# lsim

Compute time response simulation data of dynamic system to arbitrary inputs

## Syntax

## Description

### Response Data

returns the system response `y`

= lsim(`sys`

,`u`

,`t`

)`y`

to the input `u`

,
sampled at the same times `t`

as the input. For single-output systems,
`y`

is a vector of the same length as `t`

. For
multi-output systems, `y`

is an array having as many rows as there are
time samples and as many columns as there are outputs in `sys`

.

### Input Interpolation Method

### State Snapshot POD

*Since R2024b*

`[`

performs proper orthogonal decomposition (POD) of the state snapshots for an LTI
state-space model `y`

,`tOut`

,`x`

,~,`xPODOut`

] = lsim(___,`xPODIn`

)`sys`

. Here, `xPOD`

is an
`incrementalPOD`

object. You can start a new POD analysis or add to
previous POD results. See `incrementalPOD`

and `reducespec`

for examples and model reduction applications.

### Response Plots

`lsim(___)`

plots the simulated time response of
`sys`

to the input history
(`u`

,`t`

) for all of the previous input argument
combinations except state snapshot POD. The plot uses default plotting options. For more
plot customization options, use `lsimplot`

instead.

To plot responses for multiple dynamic systems on the same plot, you can specify

`sys`

as a comma-separated list of models. For example,`lsim(sys1,sys2,sys3,u,t)`

plots the responses for three models on the same plot.To specify a color, line style, and marker for each system in the plot, specify a

`LineSpec`

value for each system. For example,`lsim(sys1,LineSpec1,sys2,LineSpec2,u,t)`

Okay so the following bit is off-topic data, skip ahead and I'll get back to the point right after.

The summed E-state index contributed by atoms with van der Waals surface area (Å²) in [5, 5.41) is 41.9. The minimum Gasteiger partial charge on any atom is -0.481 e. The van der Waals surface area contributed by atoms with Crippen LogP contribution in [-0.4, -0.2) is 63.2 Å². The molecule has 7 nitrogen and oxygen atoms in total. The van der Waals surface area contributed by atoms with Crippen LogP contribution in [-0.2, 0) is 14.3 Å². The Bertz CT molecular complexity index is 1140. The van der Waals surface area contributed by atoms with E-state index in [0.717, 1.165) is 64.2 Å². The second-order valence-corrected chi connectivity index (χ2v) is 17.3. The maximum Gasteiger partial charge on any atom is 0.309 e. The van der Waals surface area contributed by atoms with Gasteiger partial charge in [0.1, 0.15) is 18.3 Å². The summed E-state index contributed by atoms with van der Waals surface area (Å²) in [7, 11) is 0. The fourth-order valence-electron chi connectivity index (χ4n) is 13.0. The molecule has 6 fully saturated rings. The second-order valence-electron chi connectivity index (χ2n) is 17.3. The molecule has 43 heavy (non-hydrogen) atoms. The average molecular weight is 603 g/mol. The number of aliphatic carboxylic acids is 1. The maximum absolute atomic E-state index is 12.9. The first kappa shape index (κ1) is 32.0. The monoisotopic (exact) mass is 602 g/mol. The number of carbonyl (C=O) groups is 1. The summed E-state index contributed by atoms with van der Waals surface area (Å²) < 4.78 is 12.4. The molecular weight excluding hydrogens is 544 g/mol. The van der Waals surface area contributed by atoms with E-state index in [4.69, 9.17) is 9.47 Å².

plots two models and specifies their plot style. For more information on specifying a`LineSpec`

value, see`lsimplot`

.

### Linear Simulation Tool

`lsim(`

opens the Linear Simulation
Tool for simulating `sys`

)`sys`

. For more information about using
this tool for linear analysis, see Working with the Linear Simulation Tool.

## Examples

## Input Arguments

## Output Arguments

## Algorithms

For a discrete-time transfer function,

$$sys\left({z}^{-1}\right)=\frac{{a}_{0}+{a}_{1}{z}^{-1}+\dots +{a}_{n}{z}^{-n}}{1+{b}_{1}{z}^{-1}+\dots +{b}_{n}{z}^{-n}},$$

`lsim`

filters the input based on the recursion associated with this
transfer function:

$$y\left[k\right]={a}_{0}u\left[k\right]+\dots +{a}_{n}u\left[k-n\right]-{b}_{1}y\left[k-1\right]-\dots -{b}_{n}\left[k-n\right].$$

For discrete-time `zpk`

models, `lsim`

filters the input
through a series of first-order or second-order sections. This approach avoids forming the
numerator and denominator polynomials, which can cause numerical instability for higher-order
models.

For discrete-time state-space models, `lsim`

propagates the
discrete-time state-space equations,

$$\begin{array}{c}x\left[n+1\right]=Ax\left[n\right]+Bu\left[n\right],\\ y\left[n\right]=Cx\left[n\right]+Du\left[n\right].\end{array}$$

For continuous-time systems, `lsim`

first discretizes the system using
`c2d`

, and then propagates the resulting discrete-time state-space
equations. Unless you specify otherwise with the `method`

input argument,
`lsim`

uses the first-order-hold discretization method when the input
signal is smooth, and zero-order hold when the input signal is discontinuous, such as for
pulses or square waves. The sample time for discretization is the spacing
`dT`

between the time samples you supply in `t`

.

For continuous-time sparse and LTV and LPV models, `lsim`

uses fixed-step
solvers based on the `trbdf`

or `hht`

methods (see
`SolverOptions`

property of `sparss`

and
`mechss`

models).

## Version History

**Introduced before R2006a**